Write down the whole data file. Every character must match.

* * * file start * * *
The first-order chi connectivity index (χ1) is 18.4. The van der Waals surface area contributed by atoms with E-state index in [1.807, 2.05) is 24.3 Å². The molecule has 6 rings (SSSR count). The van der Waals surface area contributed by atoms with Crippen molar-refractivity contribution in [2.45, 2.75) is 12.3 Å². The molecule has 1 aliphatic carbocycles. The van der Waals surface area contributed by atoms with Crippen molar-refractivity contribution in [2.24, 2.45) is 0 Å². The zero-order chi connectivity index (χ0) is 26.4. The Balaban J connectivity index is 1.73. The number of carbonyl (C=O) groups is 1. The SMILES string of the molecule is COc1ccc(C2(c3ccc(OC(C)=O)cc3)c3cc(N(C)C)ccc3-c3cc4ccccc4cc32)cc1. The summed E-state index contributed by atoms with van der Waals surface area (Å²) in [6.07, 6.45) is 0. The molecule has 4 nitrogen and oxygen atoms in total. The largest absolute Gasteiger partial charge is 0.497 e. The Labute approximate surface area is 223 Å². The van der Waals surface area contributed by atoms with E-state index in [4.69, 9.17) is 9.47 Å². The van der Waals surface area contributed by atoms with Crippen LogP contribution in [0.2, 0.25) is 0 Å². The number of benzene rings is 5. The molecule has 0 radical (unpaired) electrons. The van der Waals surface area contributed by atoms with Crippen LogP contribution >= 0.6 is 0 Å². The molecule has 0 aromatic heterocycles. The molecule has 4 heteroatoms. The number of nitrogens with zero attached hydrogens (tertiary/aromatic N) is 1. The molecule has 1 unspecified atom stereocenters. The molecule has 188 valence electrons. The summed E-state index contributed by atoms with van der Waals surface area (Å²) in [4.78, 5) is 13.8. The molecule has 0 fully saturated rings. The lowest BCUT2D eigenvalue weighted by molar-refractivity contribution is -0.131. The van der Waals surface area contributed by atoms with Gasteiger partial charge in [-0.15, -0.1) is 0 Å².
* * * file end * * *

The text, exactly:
The first-order chi connectivity index (χ1) is 18.4. The van der Waals surface area contributed by atoms with E-state index in [1.807, 2.05) is 24.3 Å². The molecule has 6 rings (SSSR count). The van der Waals surface area contributed by atoms with Crippen molar-refractivity contribution in [2.45, 2.75) is 12.3 Å². The molecule has 1 aliphatic carbocycles. The van der Waals surface area contributed by atoms with Crippen molar-refractivity contribution in [2.24, 2.45) is 0 Å². The zero-order chi connectivity index (χ0) is 26.4. The Balaban J connectivity index is 1.73. The number of carbonyl (C=O) groups is 1. The SMILES string of the molecule is COc1ccc(C2(c3ccc(OC(C)=O)cc3)c3cc(N(C)C)ccc3-c3cc4ccccc4cc32)cc1. The summed E-state index contributed by atoms with van der Waals surface area (Å²) in [6.07, 6.45) is 0. The molecule has 4 nitrogen and oxygen atoms in total. The largest absolute Gasteiger partial charge is 0.497 e. The Labute approximate surface area is 223 Å². The van der Waals surface area contributed by atoms with E-state index in [4.69, 9.17) is 9.47 Å². The van der Waals surface area contributed by atoms with Crippen LogP contribution in [0.2, 0.25) is 0 Å². The number of benzene rings is 5. The molecule has 0 radical (unpaired) electrons. The van der Waals surface area contributed by atoms with Crippen LogP contribution >= 0.6 is 0 Å². The molecule has 0 aromatic heterocycles. The molecule has 4 heteroatoms. The number of nitrogens with zero attached hydrogens (tertiary/aromatic N) is 1. The molecule has 1 unspecified atom stereocenters. The molecule has 188 valence electrons. The summed E-state index contributed by atoms with van der Waals surface area (Å²) in [4.78, 5) is 13.8. The molecule has 0 fully saturated rings. The lowest BCUT2D eigenvalue weighted by molar-refractivity contribution is -0.131. The van der Waals surface area contributed by atoms with Gasteiger partial charge in [-0.15, -0.1) is 0 Å².